There are a lot of ways to get information. Choose ones that empower you and make you feel safer and more in control of your life. Make a plan and put it into practice. Resist the temptation to constantly look for new information. With each news report, we get a little rush of adrenaline that increases our fear.

I’ve stopped watching T.V. news about the Coronavirus. If I want accurate information that I can trust, I turn to these sources:

For a simple, authoritative, understanding of “What You Need To Know About Coronavirus & 15 Tips For Staying Safe,” I recommend Lissa Rankin, M.D. 

Dr. Rankin reminds us, “Whenever news media starts declaring states of emergency and uttering words like ‘pandemic,’ people understandably start to panic. Keep in mind that the news media’s job is to keep you informed about global events, but it’s also their job to get your attention and sell ad space. Panic sells. But if you don’t let fear run through you in a healthy way and you get stuck in cycling anxiety, fear, and panic, it puts your nervous system into stress response, disables your body’s self-healing mechanisms, and actually makes you more susceptible to things like viruses.”

I also respect the work of Julie McMurry, MPH. “I have a master’s degree in public health from the University of London School of Hygiene and Tropical Medicine as well as a background in infectious diseases and vaccine development,” she says. “The impact of this pandemic will be needlessly amplified by misinformation, so be careful. I’ve endeavored to be as accurate as possible without causing panic.”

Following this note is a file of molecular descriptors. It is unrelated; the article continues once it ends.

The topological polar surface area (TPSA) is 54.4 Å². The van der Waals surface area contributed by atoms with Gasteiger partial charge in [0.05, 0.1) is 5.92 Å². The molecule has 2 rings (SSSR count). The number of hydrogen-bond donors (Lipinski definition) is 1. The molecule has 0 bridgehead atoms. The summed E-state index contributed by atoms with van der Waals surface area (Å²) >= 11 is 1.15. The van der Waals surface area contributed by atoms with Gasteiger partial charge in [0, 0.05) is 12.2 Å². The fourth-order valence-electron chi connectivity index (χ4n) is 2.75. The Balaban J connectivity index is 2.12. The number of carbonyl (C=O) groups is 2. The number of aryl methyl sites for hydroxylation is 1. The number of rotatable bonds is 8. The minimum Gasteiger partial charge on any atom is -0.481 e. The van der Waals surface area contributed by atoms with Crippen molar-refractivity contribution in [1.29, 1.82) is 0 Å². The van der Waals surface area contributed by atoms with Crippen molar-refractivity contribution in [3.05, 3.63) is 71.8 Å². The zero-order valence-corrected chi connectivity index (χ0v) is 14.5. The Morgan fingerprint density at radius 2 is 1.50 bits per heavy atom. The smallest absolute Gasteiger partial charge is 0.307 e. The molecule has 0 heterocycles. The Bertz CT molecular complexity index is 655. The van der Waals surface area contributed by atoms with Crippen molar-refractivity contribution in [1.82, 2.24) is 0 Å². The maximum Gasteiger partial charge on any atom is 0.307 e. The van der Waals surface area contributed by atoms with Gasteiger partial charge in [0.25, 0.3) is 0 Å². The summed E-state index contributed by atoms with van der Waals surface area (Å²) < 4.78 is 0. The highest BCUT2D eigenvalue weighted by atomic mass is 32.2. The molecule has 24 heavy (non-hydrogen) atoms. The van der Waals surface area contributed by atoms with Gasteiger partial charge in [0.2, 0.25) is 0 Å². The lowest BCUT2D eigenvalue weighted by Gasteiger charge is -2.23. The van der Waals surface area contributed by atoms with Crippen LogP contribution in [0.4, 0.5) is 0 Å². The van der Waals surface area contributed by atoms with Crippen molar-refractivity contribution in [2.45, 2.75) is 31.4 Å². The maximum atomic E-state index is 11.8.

I have a PhD in International Health and I trust her information. You can also get updates from Julie by email. Check her out:

For information about the U.S., I check out The Centers for Disease Control and Prevention:

I also take a look at National Institute of Allergy and Infectious Disease because the director, Anthony S. Fauci, M.D. has such wide-ranging experience with infectious disease prevention.

To get information about what’s going on world-wide, I check out The World Health Organization.

5. Keep connected with your friends and neighbors.

As concerns about the virus increases, more people are isolating themselves. They reason that if they limit their contact with people, they will be safer. However, humans are social beings. We need to stay connected with friends and community. But we do need to accept the we need to protect ourselves.

We’ve had a meditation group that meets every Monday at our house. At the end of the group we usually hold hands. This time my wife, Carlin, introduced a variation she uses with her women’s groups. Instead of holding hands, we lift our arms and touch elbows. We all laughed, told everyone to take care of themselves, and look forward to our meeting next week.

A local restaurant, put this sign in their window: “One of the driving forces behind the Brickhouse is being part of our community. The Brickhouse team is mindful of making sure we do our part to help keep Willits healthy and thriving.” They went on to describe the extra steps they were taking to keep all surfaces clean and disinfected and to offer a place of warmth, care, and love. I went there today to have lunch and loved connecting with my community. 

That said, we need to limit our public contact and remember to wash our hands and resist the temptation to touch our faces (Most people tough their face at least sixteen times an hour). 

Who do you want to connect with? Reach out, make contact. Feel the love, care, and support, but do it safely. 

6. Create a local Tribe for mutual support.

My long-time friend Bill Kauth is offering a free webinar on how to build your own personal community. We all need community, but in our chaotic, fragmented world, its often difficult to know how to actually do it. For years Bill and his wife Zoe have been building tribes and teaching others how to build their own. 

They are offering a free, live, webinar to give you the information you need. Calling in Your Tribe: Creating Your Personal Heart-to-Heart Community. They will also offer a follow-up paid 7-week online course called, “Time for Tribe.” Check it out the free webinar here.

I hope you find some value that can keep you safe and connected. If you found this article helpful, check out my blog, here.